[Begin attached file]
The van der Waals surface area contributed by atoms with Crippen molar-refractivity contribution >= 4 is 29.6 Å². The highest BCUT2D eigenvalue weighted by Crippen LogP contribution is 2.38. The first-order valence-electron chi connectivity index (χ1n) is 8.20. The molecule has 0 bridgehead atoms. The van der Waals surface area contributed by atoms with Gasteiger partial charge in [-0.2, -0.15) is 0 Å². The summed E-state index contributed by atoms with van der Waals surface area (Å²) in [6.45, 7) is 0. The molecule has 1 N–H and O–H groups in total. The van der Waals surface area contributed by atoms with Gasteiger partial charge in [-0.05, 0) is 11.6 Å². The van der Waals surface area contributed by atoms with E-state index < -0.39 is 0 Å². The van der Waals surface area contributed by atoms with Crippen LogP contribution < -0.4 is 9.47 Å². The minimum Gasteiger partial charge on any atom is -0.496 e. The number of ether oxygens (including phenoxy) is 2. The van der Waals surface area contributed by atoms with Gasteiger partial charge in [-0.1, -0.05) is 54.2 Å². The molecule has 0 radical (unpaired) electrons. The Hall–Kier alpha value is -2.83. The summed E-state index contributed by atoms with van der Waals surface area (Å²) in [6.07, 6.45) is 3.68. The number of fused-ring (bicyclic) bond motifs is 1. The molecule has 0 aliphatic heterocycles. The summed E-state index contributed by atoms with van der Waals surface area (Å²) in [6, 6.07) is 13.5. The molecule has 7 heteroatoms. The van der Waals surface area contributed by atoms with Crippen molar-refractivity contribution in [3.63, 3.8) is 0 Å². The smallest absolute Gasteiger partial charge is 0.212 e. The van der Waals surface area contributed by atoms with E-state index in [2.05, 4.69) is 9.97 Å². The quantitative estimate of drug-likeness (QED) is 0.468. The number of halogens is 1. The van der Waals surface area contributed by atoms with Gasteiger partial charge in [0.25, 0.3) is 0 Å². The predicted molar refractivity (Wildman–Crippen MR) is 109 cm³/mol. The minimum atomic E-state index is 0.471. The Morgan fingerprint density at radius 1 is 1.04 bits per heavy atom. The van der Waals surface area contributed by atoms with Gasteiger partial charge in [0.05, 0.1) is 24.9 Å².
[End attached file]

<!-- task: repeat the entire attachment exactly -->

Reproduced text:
The van der Waals surface area contributed by atoms with Crippen molar-refractivity contribution >= 4 is 29.6 Å². The highest BCUT2D eigenvalue weighted by Crippen LogP contribution is 2.38. The first-order valence-electron chi connectivity index (χ1n) is 8.20. The molecule has 0 bridgehead atoms. The van der Waals surface area contributed by atoms with Gasteiger partial charge in [-0.2, -0.15) is 0 Å². The summed E-state index contributed by atoms with van der Waals surface area (Å²) in [6.45, 7) is 0. The molecule has 1 N–H and O–H groups in total. The van der Waals surface area contributed by atoms with Gasteiger partial charge in [-0.05, 0) is 11.6 Å². The van der Waals surface area contributed by atoms with E-state index < -0.39 is 0 Å². The van der Waals surface area contributed by atoms with Crippen LogP contribution < -0.4 is 9.47 Å². The minimum Gasteiger partial charge on any atom is -0.496 e. The number of ether oxygens (including phenoxy) is 2. The van der Waals surface area contributed by atoms with Gasteiger partial charge in [-0.1, -0.05) is 54.2 Å². The molecule has 0 radical (unpaired) electrons. The Hall–Kier alpha value is -2.83. The summed E-state index contributed by atoms with van der Waals surface area (Å²) in [6.07, 6.45) is 3.68. The number of fused-ring (bicyclic) bond motifs is 1. The molecule has 0 aliphatic heterocycles. The summed E-state index contributed by atoms with van der Waals surface area (Å²) in [6, 6.07) is 13.5. The molecule has 7 heteroatoms. The van der Waals surface area contributed by atoms with Crippen molar-refractivity contribution in [3.63, 3.8) is 0 Å². The smallest absolute Gasteiger partial charge is 0.212 e. The van der Waals surface area contributed by atoms with E-state index in [2.05, 4.69) is 9.97 Å². The quantitative estimate of drug-likeness (QED) is 0.468. The number of halogens is 1. The van der Waals surface area contributed by atoms with Gasteiger partial charge in [0.25, 0.3) is 0 Å². The predicted molar refractivity (Wildman–Crippen MR) is 109 cm³/mol. The minimum atomic E-state index is 0.471. The Morgan fingerprint density at radius 1 is 1.04 bits per heavy atom. The van der Waals surface area contributed by atoms with Gasteiger partial charge in [0.05, 0.1) is 24.9 Å².